el-latn, ru-latn, and related possibilities

Peter Constable petercon at microsoft.com
Thu Oct 6 03:23:57 CEST 2005

> From: Tex Texin [mailto:tex at yahoo-inc.com]

> Guys, sorry to be the odd man out yet again, but we should first run
through all the
> use cases


> Text to voice is important for accessibility. Identification of the
transliteration scheme
> would be a prominent requirement and perhaps therefore ru-Latn is not
sufficient and
> should not be recommended as adequate.

Nobody said that ru-Latn would be adequate for all applications. There
may be *some* applications for which it's adequate. I could certainly
imaging someone looking for transliterated Russian content without
particularly caring what transliteration scheme was used (or even caring
to know it was considered "transliteration" rather than merely Russian
in Latin letters). For *that* scenario, ru-Latn would certainly be
adequate. But there's no doubt that in a text-to-voice application
something more specific would be required -- and supportable in 3066bis.

> Also, if we buy the argument that script was important enough to break
> with lang-region, and to instead associate script with language as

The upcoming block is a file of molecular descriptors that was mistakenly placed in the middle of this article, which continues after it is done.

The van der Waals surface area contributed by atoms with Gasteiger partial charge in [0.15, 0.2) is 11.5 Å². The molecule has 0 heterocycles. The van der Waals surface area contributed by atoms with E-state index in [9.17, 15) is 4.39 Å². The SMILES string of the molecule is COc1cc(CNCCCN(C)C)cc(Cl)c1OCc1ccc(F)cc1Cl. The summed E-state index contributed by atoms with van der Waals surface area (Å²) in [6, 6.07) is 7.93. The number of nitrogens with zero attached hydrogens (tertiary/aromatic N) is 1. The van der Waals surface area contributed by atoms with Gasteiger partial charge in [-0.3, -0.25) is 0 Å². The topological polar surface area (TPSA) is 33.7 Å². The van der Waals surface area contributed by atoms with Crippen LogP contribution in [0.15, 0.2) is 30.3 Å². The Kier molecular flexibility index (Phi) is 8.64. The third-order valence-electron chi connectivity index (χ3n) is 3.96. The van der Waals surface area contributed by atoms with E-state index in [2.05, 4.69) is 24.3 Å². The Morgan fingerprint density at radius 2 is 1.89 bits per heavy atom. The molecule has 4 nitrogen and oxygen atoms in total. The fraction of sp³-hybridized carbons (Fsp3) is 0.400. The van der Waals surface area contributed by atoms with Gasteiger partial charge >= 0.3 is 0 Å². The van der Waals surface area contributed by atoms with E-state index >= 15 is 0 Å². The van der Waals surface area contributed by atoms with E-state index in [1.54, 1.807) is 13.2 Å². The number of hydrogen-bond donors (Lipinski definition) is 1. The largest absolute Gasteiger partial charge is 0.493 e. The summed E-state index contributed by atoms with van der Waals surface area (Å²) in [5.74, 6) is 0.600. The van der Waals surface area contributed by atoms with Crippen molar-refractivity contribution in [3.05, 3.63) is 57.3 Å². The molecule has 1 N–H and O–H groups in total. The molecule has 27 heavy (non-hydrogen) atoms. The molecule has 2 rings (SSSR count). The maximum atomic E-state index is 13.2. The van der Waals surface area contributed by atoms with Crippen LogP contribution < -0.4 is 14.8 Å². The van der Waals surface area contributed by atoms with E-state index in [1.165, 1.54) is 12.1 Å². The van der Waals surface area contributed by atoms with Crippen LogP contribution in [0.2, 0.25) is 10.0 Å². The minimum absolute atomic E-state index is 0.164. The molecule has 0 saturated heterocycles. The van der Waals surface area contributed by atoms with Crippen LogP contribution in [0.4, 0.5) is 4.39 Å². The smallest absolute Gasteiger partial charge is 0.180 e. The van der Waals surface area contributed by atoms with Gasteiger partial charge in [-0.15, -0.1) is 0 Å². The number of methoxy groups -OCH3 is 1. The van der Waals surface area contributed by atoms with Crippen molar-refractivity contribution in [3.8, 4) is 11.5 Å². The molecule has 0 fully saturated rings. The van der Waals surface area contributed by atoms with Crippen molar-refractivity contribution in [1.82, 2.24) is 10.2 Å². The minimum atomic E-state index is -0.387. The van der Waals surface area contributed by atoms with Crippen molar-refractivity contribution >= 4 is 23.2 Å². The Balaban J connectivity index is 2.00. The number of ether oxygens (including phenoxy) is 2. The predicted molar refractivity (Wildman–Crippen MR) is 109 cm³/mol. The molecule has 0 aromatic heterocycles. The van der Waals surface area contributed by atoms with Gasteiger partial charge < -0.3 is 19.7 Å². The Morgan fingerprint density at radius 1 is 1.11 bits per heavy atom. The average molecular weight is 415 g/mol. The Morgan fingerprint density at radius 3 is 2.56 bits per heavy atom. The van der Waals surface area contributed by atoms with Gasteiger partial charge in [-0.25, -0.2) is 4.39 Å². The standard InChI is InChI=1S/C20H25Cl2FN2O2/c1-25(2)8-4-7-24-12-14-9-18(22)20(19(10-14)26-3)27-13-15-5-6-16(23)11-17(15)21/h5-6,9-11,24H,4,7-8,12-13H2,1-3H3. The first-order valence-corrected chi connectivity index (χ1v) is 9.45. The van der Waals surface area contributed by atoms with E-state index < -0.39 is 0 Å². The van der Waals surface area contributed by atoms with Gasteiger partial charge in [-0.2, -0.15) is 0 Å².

lang-script-region, I
> would think we would want transliteration to also be tied with script
and not go after
> region.
> Something like zh-hans-pinyin-cn rather than zh-hans-cn-pinyin.

(I presume you meant zh-Latn-pinyin-cn / zh-Latn-cn-pinyin.)

The reason for putting script as the second subtag was that it would
typically be far more important for a user to get content in a
particular script than in a particular dialect or spelling variant. When
you get down to the level of selecting between one transliteration
scheme over another, I think the level of concern goes *way* down: 

- Text in the wrong transliteration scheme will likely still be legible
(and even minimally understandable in text-to-speech), while text in the
wrong script will likely be quite illegible.

- It has already been questioned how widespread the need for negotiation
wrt transliteration will be. For this issue you raise to be of any
concern, we have to be looking at preferences for a particular
transliteration scheme *and also* a particular dialect (regional
spelling variant won't be a factor for transliterations -- that would
amount to a new transliteration scheme). Moreover, it would only be a
significant concern if it was clear that most users in this scenario
would be far more concerned to get the dialect right than to get the
transliteration scheme right. IMO, we're talking about highly
hypothetical scenarios here, and it's not possible to say that one is
clearly more important than the other. But lets suppose that there is
*some* user scenario where people really need to get the dialect right
rather than the transliteration scheme. Here we're surely talking about
a specialized scenario, and the Language Tag Matching spec that LTRU is
preparing will describe means that an application can use that will
achieve that end. But I really don't think it's a concern for the
widespread implementations of left-prefix matching algorithms, which
were the main reason for putting script before region.

Peter Constable

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